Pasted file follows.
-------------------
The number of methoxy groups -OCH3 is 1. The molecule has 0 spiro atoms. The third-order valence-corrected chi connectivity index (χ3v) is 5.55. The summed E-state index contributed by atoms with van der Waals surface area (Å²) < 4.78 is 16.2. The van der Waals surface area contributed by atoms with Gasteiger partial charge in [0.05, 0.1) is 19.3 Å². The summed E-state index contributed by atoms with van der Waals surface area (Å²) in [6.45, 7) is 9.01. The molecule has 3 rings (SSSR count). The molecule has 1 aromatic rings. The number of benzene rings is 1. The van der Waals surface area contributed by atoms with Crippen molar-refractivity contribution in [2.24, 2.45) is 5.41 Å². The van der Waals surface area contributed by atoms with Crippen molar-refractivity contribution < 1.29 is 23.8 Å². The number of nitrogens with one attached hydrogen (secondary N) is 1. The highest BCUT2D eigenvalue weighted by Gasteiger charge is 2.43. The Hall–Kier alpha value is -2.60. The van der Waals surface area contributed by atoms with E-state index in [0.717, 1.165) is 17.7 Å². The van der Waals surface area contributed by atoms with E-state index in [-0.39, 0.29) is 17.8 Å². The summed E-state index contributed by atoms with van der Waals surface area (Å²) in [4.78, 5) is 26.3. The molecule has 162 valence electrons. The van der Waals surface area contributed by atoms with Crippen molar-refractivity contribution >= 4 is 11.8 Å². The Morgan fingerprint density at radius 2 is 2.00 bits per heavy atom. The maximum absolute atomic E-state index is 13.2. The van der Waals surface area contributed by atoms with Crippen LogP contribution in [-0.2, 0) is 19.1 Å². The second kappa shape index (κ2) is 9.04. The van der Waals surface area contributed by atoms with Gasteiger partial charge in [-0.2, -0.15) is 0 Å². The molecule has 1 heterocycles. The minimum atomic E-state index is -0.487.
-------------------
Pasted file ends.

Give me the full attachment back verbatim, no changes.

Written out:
The number of methoxy groups -OCH3 is 1. The molecule has 0 spiro atoms. The third-order valence-corrected chi connectivity index (χ3v) is 5.55. The summed E-state index contributed by atoms with van der Waals surface area (Å²) < 4.78 is 16.2. The van der Waals surface area contributed by atoms with Gasteiger partial charge in [0.05, 0.1) is 19.3 Å². The summed E-state index contributed by atoms with van der Waals surface area (Å²) in [6.45, 7) is 9.01. The molecule has 3 rings (SSSR count). The molecule has 1 aromatic rings. The number of benzene rings is 1. The van der Waals surface area contributed by atoms with Crippen molar-refractivity contribution in [2.24, 2.45) is 5.41 Å². The van der Waals surface area contributed by atoms with Crippen molar-refractivity contribution < 1.29 is 23.8 Å². The number of nitrogens with one attached hydrogen (secondary N) is 1. The highest BCUT2D eigenvalue weighted by Gasteiger charge is 2.43. The Hall–Kier alpha value is -2.60. The van der Waals surface area contributed by atoms with E-state index in [0.717, 1.165) is 17.7 Å². The van der Waals surface area contributed by atoms with E-state index in [-0.39, 0.29) is 17.8 Å². The summed E-state index contributed by atoms with van der Waals surface area (Å²) in [4.78, 5) is 26.3. The molecule has 162 valence electrons. The van der Waals surface area contributed by atoms with Crippen molar-refractivity contribution >= 4 is 11.8 Å². The Morgan fingerprint density at radius 2 is 2.00 bits per heavy atom. The maximum absolute atomic E-state index is 13.2. The van der Waals surface area contributed by atoms with Crippen LogP contribution in [-0.2, 0) is 19.1 Å². The second kappa shape index (κ2) is 9.04. The van der Waals surface area contributed by atoms with Gasteiger partial charge in [-0.2, -0.15) is 0 Å². The molecule has 1 heterocycles. The minimum atomic E-state index is -0.487.